will tell you so and give you the comfort of
cur united opinions to this effect. Besides,
a? I sail before, Joe's telegram from Liver
pool, mentioning Aunt Dorothy, Jiows
that he was not Needbam ..->r Neadunm's
ghost iu masquerade. No, no, my darling
Kate; you are not well. Joe's going hni
troubled you; the shock of this man'.- death
following, as I have said before, on Jo'-'s
genial mention of him: and the sensational
novels yon have been reading lately?th'-o
are tho causes of your morbid thoughts
Forgive me for saying morbid. Tb'.? truth
is, you arc lonely and fanciful; so, also, am
I; and the best thing tor both of tfs is to
jrot married. What do you say now to
this proptsul?a honeymoon trip to New
Yurk! Won't that b.mefit you? Tuen you
can tell Joo yourself whnt a doar, silly
goose you are. and \>hat a wild-goose chase
you sent me on to this great, busy, God
forsaken city, when I would have much
preferred a day's tiding in the Wye, a
ramble with you, and an* evening's whist
with Aunt Dorothy at double dummy.
Well, shall it be as I suggest, and to New
York for our honeymoon?
"Your devoted and ever affectionate,
Thereupon followed in quick succession
the following telegrams:
From Miss Norbury to Richard Woodville.
From. Richard Woodville to Miss Norbury.
"Do you really mean it?"
From Miss Norbury to Richard Woodville.
"I never was more in earnest. "Wait for
I letter which I am now writing, and then
j come to Wyedale with all spe.,1."
! Fi-om Richard Woodville to Miss Norbnry.
"I wait impatiently, and write ?nean
while, so that our letters will cross.*
These are tho letters that crossed:
"My Dearest Kate: Your telegram fills
me with alarm and with joy, and I should
not be the honest Dick lhope lam if I did
not say that joy is in the ascendant We
shall be two happy people, because wo can
make sacrifices for each other. Our love
has nothing of selfishness in it, audwhUe
we have postponed our marriage for the
sake of others, we are now, it seems, to
hurry it on becauso we both love our dear
Joe, and you are miserable in his absence.
Well, so am I, so far as it is possible for a
man to be miserable under the' circum
stances. ? You have got s omo strange fancy
into your dear little head about Joo, and
wild not be satisfied without following Kim
to New York. I take you at your word,
and shall write to Manchester by this post
to fix my vacation, and I am glad to say
my partners can well afford to let me go.
Business has prospered with u3, and the
future is even more hopeful than our most
sanguine expectations. So, sweet Kate,
my dear love and friend, we will become
Mr. and Mrs. Richard Woodville as quick
as the law and tho church will lot us, and
then 'Hail Columbia.' Tho hours are weeks
until I got your letter in the morning, my
doar, dear Kate.
"Love to Aunt Dorothy, aud a heap of
kisses for you?ono of which you can trans
fer to A Di, but only ono. Your own,
"My Dear, Kind Dick: Our dear Joo if.
dead. I am sure of it?dead aud buried in
that grave in Kensal Green. Don't
think mo mad. Aunt Dorothy says
I am; she is very good to me. Dr.
Ware says tho news of Mr. Needbam's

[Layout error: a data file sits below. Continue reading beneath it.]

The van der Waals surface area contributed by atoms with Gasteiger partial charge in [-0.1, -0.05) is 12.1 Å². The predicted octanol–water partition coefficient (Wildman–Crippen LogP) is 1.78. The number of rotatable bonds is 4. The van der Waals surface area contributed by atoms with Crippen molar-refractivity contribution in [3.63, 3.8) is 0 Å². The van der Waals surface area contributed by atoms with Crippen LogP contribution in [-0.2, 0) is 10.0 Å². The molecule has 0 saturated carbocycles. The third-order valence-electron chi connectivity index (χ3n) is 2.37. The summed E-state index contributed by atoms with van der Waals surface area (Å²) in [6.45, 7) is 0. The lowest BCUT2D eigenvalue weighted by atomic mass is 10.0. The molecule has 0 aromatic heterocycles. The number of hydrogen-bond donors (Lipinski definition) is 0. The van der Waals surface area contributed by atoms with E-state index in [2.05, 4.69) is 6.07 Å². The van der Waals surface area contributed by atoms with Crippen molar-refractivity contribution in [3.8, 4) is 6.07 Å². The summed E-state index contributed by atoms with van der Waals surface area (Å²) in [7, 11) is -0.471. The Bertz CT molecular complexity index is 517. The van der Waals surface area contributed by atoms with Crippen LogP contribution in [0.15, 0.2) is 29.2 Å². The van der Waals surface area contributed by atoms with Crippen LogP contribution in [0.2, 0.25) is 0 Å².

death, coming upon Joe's letter describing
their meeting, has upset my nerves. Law
yer Wood has put tho affair in what he
calls its logal and logical shape, and
laughs at mo. But, oh I Dick, there is an
instinct that is above logic, a pain that is
beyond medicine. My heart knows its own
sorrow, and my heart mourns for our donr
Joe. Ho is dead aud that man Needham
has gone to New York in his place. Mr.
Green may have a name that suggests ridi
cule and a boliof in supernatural things
that soeins foolish. But I have seen Joe
since ho left us, and ho was standing by tho
white column in the churchyard. 1 said
nothing of this until I read Mr. Groon's
letter in The Time3, and then my heart and
soul and mind, all my boing, were filled
with tho revelation of Jos's death. It was
on Saturday night. You had just arrived
by the mail from Manchester. The clock
was striking ton. It was a lovely night.
There was u beautiful moou, I looked out
of the window to blow a kiss iu my taucy
far away to Joe, when the moonbeams
seemed to strike a halo about that
white column in the churclryard,
and though it is a quarter of a mile away,
I distinctly saw Joe standing there.
Ho was in evening dress, and ho looked
towards mo and then turned sadly away.
While 1 gazed transfixed, a cloud passed
over tho moou; and churchyard, column,
the sad vision, and all vanished away.
Don't you remember that I was sal all tho
night? Don't 3*011 remember that Aunt
Dorothy gave mo her smelling salts, and
that sho was very angry bo causa I 1 evoked
at whist? Don't you remember that you
said 1 looked polo and ill the next day at
church, and that you put it down to poor
Mr. Luke's sermon? Your cheering words,
Aunt Dorothy's kindness, helped me to
begiu to forget what I had seen or fancied,
aud Joe's telegrams on Monday quite cured
1110 until night, when the death of Needbam
shocked me, and tho letter of that member
of parliament in The Times on Tuesday
drove me crazy. I recalled tho vision of
Saturday night, and my heart seemed to
cry out 'ho is dead, your brother is mur
dered, tho wretched man who was like him
has poisonod him!' I could not shako it off,
I cannot now, even after your letter and
assurances, and the evidenco aUthe inquost,
the identity, the letters, everything. I am
a woman, and not logical; I am a woman,
and don't ask me to reason. 1 love
him; I ask my heart, 'Doos ho live?' The
answer is, 'No.' I go into his room,